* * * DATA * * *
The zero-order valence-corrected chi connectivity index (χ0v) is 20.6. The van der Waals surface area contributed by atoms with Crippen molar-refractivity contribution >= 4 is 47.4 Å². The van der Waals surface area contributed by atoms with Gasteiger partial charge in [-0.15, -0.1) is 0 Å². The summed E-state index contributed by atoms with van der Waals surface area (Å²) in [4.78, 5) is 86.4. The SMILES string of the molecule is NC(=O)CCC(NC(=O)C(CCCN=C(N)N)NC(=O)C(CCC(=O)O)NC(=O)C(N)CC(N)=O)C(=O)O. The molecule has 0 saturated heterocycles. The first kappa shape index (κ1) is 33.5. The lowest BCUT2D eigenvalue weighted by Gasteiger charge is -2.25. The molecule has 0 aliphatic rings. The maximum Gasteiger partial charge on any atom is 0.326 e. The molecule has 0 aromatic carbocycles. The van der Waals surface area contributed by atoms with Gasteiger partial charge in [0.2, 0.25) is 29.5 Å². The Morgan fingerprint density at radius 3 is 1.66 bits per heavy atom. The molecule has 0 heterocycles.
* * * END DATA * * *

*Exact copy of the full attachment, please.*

The zero-order valence-corrected chi connectivity index (χ0v) is 20.6. The van der Waals surface area contributed by atoms with Crippen molar-refractivity contribution >= 4 is 47.4 Å². The van der Waals surface area contributed by atoms with Gasteiger partial charge in [-0.15, -0.1) is 0 Å². The summed E-state index contributed by atoms with van der Waals surface area (Å²) in [4.78, 5) is 86.4. The SMILES string of the molecule is NC(=O)CCC(NC(=O)C(CCCN=C(N)N)NC(=O)C(CCC(=O)O)NC(=O)C(N)CC(N)=O)C(=O)O. The molecule has 0 saturated heterocycles. The first kappa shape index (κ1) is 33.5. The lowest BCUT2D eigenvalue weighted by Gasteiger charge is -2.25. The molecule has 0 aliphatic rings. The maximum Gasteiger partial charge on any atom is 0.326 e. The molecule has 0 aromatic carbocycles. The van der Waals surface area contributed by atoms with Gasteiger partial charge in [0.2, 0.25) is 29.5 Å². The Morgan fingerprint density at radius 3 is 1.66 bits per heavy atom. The molecule has 0 heterocycles.